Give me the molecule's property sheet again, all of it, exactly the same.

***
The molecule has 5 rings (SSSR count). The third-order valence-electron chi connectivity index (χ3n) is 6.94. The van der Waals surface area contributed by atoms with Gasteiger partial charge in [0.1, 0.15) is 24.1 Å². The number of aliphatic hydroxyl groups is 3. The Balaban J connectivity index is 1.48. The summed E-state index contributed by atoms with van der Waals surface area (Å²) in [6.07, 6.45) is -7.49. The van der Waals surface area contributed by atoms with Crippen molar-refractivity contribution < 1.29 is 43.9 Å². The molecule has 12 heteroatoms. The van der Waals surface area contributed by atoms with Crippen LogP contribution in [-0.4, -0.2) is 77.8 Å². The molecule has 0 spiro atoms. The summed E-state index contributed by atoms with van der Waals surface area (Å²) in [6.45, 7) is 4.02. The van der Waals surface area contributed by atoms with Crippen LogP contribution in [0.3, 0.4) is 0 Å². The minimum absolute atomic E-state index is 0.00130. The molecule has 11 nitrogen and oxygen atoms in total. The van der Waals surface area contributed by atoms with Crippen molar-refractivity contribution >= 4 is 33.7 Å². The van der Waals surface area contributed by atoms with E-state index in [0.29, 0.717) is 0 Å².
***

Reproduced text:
The molecule has 5 rings (SSSR count). The third-order valence-electron chi connectivity index (χ3n) is 6.94. The van der Waals surface area contributed by atoms with Gasteiger partial charge in [0.1, 0.15) is 24.1 Å². The number of aliphatic hydroxyl groups is 3. The Balaban J connectivity index is 1.48. The summed E-state index contributed by atoms with van der Waals surface area (Å²) in [6.07, 6.45) is -7.49. The van der Waals surface area contributed by atoms with Crippen molar-refractivity contribution < 1.29 is 43.9 Å². The molecule has 12 heteroatoms. The van der Waals surface area contributed by atoms with Crippen LogP contribution in [-0.4, -0.2) is 77.8 Å². The molecule has 0 spiro atoms. The summed E-state index contributed by atoms with van der Waals surface area (Å²) in [6.45, 7) is 4.02. The van der Waals surface area contributed by atoms with Crippen LogP contribution in [0.3, 0.4) is 0 Å². The minimum absolute atomic E-state index is 0.00130. The molecule has 11 nitrogen and oxygen atoms in total. The van der Waals surface area contributed by atoms with Crippen molar-refractivity contribution >= 4 is 33.7 Å². The van der Waals surface area contributed by atoms with E-state index in [0.29, 0.717) is 0 Å².